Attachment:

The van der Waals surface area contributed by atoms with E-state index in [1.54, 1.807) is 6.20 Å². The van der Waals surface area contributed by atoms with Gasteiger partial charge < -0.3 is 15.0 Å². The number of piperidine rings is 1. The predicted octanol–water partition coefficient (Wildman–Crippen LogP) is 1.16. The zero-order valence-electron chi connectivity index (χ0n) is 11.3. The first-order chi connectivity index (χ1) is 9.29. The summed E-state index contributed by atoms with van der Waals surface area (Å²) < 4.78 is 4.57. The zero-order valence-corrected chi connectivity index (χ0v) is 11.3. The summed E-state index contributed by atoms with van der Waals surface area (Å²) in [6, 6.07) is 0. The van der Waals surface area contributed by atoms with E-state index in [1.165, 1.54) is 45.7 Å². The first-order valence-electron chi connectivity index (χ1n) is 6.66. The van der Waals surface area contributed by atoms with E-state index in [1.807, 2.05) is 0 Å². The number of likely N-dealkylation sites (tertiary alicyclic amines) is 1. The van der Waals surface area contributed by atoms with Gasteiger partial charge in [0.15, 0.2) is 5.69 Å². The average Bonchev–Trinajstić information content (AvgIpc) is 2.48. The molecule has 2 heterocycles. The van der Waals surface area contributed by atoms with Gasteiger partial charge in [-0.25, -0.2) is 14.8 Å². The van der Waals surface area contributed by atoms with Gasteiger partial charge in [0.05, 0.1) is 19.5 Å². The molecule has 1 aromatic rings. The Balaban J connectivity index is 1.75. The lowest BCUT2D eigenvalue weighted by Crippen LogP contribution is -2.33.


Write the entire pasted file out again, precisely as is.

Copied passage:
The van der Waals surface area contributed by atoms with E-state index in [1.54, 1.807) is 6.20 Å². The van der Waals surface area contributed by atoms with Gasteiger partial charge < -0.3 is 15.0 Å². The number of piperidine rings is 1. The predicted octanol–water partition coefficient (Wildman–Crippen LogP) is 1.16. The zero-order valence-electron chi connectivity index (χ0n) is 11.3. The first-order chi connectivity index (χ1) is 9.29. The summed E-state index contributed by atoms with van der Waals surface area (Å²) < 4.78 is 4.57. The zero-order valence-corrected chi connectivity index (χ0v) is 11.3. The summed E-state index contributed by atoms with van der Waals surface area (Å²) in [6, 6.07) is 0. The van der Waals surface area contributed by atoms with E-state index in [1.165, 1.54) is 45.7 Å². The first-order valence-electron chi connectivity index (χ1n) is 6.66. The van der Waals surface area contributed by atoms with E-state index in [1.807, 2.05) is 0 Å². The number of likely N-dealkylation sites (tertiary alicyclic amines) is 1. The van der Waals surface area contributed by atoms with Gasteiger partial charge in [0.15, 0.2) is 5.69 Å². The average Bonchev–Trinajstić information content (AvgIpc) is 2.48. The molecule has 2 heterocycles. The van der Waals surface area contributed by atoms with Gasteiger partial charge in [-0.25, -0.2) is 14.8 Å². The van der Waals surface area contributed by atoms with Gasteiger partial charge in [0.05, 0.1) is 19.5 Å². The molecule has 1 aromatic rings. The Balaban J connectivity index is 1.75. The lowest BCUT2D eigenvalue weighted by Crippen LogP contribution is -2.33.